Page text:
3) You are not alone: Every day many cars (most often normal sedan Toyotas and Hondas) are driven from Vladivostok to Chita and further on to be sold there. These drivers are extremely careful not to get their windshields damaged and will make way for you once you approach from behind.

4) Our GPS showed an average speed of 74km/h. This was sometimes a bit too fast – twice it sent our 3.3 tons Land-Cruiser flying. However, being a Land-Cruiser, nothing broke.

5) Take at least one spare tyre with you. Even our super strong BF Goodrich Mud-Terrain tyres got a puncture and we saw many “normal” cars changing their tyres. However, all 300km or so, there is a tyre repair station which will happily fix your tyre for as little as $ 4 (100 Rubels).

6a) On the whole 2160km, there is no police to be found. Neither will you find cash-machines, so take enough money with you (preferably small notes; the 1000 Rubles notes are often not accepted in cafes).

6b) We have heard of criminal elements. We did not find any. And as long as your drive during day-time and sleep at the common stop-over places next to cafes and filling stations, you don’t risk anything.

7) For those who drive in spring or autumn: Don’t worry too much about getting stuck. The street is hard enough and often on the top of a dam. It will not get too muddy except at the mentioned deviations.

8a) It certainly is helpful to have a command of the Cyrillic Alphabet if you want to understand the street signs. Also, make sure that your maps are in Cyrillic language, too. Otherwise you have to translate a lot.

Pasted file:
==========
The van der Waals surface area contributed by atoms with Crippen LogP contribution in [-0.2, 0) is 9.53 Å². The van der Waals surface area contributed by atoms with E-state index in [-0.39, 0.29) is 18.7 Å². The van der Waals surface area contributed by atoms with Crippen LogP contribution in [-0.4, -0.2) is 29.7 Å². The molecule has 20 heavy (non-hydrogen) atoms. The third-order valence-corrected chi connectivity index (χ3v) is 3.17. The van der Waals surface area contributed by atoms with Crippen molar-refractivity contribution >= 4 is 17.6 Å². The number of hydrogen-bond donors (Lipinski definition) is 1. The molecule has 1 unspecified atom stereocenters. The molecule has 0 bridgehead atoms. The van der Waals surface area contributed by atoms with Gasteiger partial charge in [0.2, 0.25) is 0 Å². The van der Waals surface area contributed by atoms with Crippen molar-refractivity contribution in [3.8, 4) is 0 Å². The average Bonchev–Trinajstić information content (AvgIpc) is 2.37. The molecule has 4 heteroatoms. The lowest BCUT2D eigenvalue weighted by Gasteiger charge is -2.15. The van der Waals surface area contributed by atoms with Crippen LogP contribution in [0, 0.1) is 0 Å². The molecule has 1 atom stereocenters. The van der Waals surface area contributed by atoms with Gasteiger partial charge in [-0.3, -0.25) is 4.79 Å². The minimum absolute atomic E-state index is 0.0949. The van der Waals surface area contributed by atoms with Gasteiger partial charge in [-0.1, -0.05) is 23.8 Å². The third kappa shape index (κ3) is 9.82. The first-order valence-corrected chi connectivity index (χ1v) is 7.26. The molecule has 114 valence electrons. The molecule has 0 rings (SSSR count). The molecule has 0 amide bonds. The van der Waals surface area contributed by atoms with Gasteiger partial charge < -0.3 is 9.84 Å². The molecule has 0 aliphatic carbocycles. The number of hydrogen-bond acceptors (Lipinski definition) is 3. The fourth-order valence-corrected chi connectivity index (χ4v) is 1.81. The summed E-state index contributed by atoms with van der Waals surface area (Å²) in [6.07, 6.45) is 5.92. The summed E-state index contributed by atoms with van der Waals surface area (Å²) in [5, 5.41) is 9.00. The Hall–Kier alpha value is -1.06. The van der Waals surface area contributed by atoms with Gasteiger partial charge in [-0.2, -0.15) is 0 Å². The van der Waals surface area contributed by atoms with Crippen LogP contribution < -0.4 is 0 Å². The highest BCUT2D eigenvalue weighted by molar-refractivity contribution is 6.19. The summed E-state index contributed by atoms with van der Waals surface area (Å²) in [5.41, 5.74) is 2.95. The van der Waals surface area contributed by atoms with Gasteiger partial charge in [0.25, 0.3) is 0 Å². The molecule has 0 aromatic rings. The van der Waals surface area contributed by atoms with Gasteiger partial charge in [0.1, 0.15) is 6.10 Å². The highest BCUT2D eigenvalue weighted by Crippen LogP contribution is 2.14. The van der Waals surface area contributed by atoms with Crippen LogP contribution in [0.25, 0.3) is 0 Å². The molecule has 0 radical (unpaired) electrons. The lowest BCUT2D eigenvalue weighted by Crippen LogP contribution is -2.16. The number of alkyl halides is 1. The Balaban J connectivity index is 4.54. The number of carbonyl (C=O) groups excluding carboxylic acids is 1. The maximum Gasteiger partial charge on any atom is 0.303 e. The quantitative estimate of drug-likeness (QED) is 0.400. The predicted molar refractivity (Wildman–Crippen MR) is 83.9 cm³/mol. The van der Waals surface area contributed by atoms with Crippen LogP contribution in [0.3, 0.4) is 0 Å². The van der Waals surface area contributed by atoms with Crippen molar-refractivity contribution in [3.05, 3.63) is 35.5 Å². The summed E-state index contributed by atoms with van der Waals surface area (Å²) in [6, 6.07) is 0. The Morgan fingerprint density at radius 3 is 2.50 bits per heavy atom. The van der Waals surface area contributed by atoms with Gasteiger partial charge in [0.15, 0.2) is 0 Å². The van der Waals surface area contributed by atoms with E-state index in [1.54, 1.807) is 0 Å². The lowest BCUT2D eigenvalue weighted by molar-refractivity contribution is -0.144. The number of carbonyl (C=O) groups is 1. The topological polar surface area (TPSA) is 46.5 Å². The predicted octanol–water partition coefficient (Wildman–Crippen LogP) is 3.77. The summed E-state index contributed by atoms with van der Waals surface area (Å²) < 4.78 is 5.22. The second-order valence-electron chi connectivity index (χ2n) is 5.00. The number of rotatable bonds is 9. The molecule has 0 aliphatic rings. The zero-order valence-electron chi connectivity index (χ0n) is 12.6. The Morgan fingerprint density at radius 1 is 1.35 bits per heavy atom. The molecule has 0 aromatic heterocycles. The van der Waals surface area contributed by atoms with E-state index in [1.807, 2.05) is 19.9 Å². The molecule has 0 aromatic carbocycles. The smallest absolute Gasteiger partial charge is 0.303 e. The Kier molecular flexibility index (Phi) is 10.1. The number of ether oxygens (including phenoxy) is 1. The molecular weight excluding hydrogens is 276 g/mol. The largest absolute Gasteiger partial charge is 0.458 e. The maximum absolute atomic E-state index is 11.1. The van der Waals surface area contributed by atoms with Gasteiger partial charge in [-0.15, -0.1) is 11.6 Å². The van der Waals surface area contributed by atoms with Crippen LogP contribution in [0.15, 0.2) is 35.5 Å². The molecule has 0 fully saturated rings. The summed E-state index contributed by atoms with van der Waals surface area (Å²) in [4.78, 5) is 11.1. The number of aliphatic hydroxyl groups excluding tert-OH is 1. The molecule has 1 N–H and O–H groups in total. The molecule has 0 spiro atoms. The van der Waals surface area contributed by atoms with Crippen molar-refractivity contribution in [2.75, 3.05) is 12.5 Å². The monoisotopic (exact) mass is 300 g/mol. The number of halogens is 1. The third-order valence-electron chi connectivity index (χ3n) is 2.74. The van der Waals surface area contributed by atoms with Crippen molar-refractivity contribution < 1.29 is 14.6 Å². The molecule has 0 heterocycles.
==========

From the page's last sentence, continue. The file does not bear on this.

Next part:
8b) If you don’t speak Russian it is not a problem. Diesel translates as Diesel and if you need petrol you will be understood equally. Just be prepared to get the same food every day since you won’t be able to read the menu and therefore will have to say “Moschno borscht!” every time you see a waitress.

9) For those who drive in summer: It will be a very dusty ride!

10) If you are disappointed now and if you seek for an adventure, go to the North of Cambodia or Laos and play in the mud there (or opt for the “Road of Bones” from Magedan to Yakutsk in summer – we heard that this still is pretty though).


If you have any questions about Russia in winter or travelling through Russia in general, please drop me a line (info@panmundo.com).

For more pictures and roadbook entries about crossing Russia in winter, please visit PanMundo.Com!

Happy travels!
Tobias

Last edited by Panmundo-Tobias; 20 Mar 2008 at 10:51.
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Old 20 Mar 2008
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Tobias

Thank you, fantastic photos and very inspiring, you've re-awakened a dream.
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Old 20 Mar 2008
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Amazing stuff, thanks very much for the great information.......let the planning commence!!
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Old 21 Mar 2008
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Thank you for the interesting details!
As i'll travel the route St. Petersburg to Vladivostok at May-July 08, i'll post some pictures of the road Chita-Chaborowsk here.

CU Frederik

2 Years RTW: Motornomads world tour - willkommen!
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Old 18 Apr 2008
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Thanks For the Great Information

We will be travellig same route in May 20th Vlad. to Chita.
Anyone out there on this route?
Thanks
arun